Kenneth Olsen, the George William and Irene Koechig Freiberg Professor of Biology, frequently works with international colleagues to study the evolution and genetics of plants. Much of his focus is on rice, a crop that has been grown under human control for 10,000 years. Olsen explained that domesticated crops are like prolonged experiments in natural selection. Twenty years ago, rice became the first plant to have its entire genome decoded. “That opened up a world of possibilities for studying the connection between genes and traits,” Olsen said.

Weedy rice is a feral form of rice that aggressively outcompetes cultivated rice. Here, the researchers visit rice fields in Arkansas to inspect fields and talk with farmers about this aggressive weed.

In a 2023 study published in BMC Biology, Olsen and a team of researchers from China and the Philippines examined the genomes of 13 varieties of wild and domesticated rice to identify genes that were lost during domestication. In many cases, they were able to connect the genetic change to a specific trait. For example, in japonica rice, the most common variety grown in East Asia, the deletion of the gene Os03g27510 improved grain length.

Understanding the genetic basis of specific traits could help boost crop production through selective breeding or genetic engineering, Olsen said. Rice is a crucial component of global food supply, so any insight into its growth and cultivation could have significant repercussions. “I’m a basic research scientist, but I definitely recognize and value the potential impacts that our research could have on crop improvement,” he said.

Kenneth Olsen

Olsen and his team are also working to understand “weedy” rice, a feral form of the crop that has become a scourge to rice farmers in the United States and other parts of the globe. Marshall Wedger, a postdoctoral researcher in Olsen’s lab, has visited rice fields in Arkansas to inspect them and talk with farmers about this aggressive weed. “Farmers can lose up to 80% of their harvest to weedy rice,” Olsen explained. The farmers, he said, are eager to share their observations and get help. “It can be so incredibly valuable to interact with farmers and get the insights of people who really understand the biology of a given species in its natural environment,” he said.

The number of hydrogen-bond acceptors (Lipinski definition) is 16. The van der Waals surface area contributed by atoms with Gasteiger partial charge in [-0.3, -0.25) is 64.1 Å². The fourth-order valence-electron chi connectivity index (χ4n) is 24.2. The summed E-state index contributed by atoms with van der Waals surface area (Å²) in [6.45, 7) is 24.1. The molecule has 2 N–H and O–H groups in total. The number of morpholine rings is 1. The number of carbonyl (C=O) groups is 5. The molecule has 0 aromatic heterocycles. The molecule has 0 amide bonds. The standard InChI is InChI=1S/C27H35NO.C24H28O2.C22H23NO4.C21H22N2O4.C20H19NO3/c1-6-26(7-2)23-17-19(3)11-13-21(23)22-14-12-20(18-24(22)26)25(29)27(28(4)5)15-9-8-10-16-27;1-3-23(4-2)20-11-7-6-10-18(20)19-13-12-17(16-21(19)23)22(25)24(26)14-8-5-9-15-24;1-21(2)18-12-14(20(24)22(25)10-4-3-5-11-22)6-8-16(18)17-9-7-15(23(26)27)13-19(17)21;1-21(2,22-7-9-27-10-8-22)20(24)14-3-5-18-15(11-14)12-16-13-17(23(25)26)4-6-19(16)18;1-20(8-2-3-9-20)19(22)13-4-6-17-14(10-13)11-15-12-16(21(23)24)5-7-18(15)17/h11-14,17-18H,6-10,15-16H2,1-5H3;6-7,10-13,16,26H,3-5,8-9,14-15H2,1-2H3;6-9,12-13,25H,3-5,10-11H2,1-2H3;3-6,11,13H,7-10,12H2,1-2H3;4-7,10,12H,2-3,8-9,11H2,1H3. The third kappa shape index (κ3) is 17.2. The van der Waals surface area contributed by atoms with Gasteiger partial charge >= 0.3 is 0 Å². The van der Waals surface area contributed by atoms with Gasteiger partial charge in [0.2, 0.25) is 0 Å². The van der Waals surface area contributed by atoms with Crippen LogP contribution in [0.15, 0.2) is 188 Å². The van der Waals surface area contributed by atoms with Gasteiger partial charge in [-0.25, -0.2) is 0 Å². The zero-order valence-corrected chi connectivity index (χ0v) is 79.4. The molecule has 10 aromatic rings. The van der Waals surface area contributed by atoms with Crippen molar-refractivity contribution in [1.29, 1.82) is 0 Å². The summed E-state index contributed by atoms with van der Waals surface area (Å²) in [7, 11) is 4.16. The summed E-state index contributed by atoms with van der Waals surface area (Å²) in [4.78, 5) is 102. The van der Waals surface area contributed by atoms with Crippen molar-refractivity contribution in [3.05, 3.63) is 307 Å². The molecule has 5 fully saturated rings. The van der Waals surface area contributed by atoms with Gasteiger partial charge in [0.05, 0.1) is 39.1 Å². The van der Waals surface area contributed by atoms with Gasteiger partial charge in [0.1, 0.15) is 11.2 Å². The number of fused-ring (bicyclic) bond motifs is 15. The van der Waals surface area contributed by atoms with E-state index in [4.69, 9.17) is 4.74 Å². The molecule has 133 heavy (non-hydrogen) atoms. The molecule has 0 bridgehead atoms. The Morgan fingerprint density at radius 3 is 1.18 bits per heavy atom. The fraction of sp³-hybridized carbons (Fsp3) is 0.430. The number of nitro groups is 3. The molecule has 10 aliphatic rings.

In 2022, Olsen, Wedger, and Nilda Roma-Burgos, a professor of weed physiology and molecular biology at the University of Arkansas, published a study that explored the genomes of weedy rice samples collected from five Arkansas rice fields. They found that most plants are actually hybrids of domestic crops and weedy ancestors, a radical shift from just 20 years ago, when hybrids were rare. The researchers speculated that the widespread use of herbicides over the last two decades has created a new generation of hybrid weeds that are relatively resistant to chemicals. “It’s incredibly easy for these weeds to adapt and evolve,” Olsen said. The findings, he added, underscored the dangers of using just one method — in this case, a single type of herbicide — to control weeds.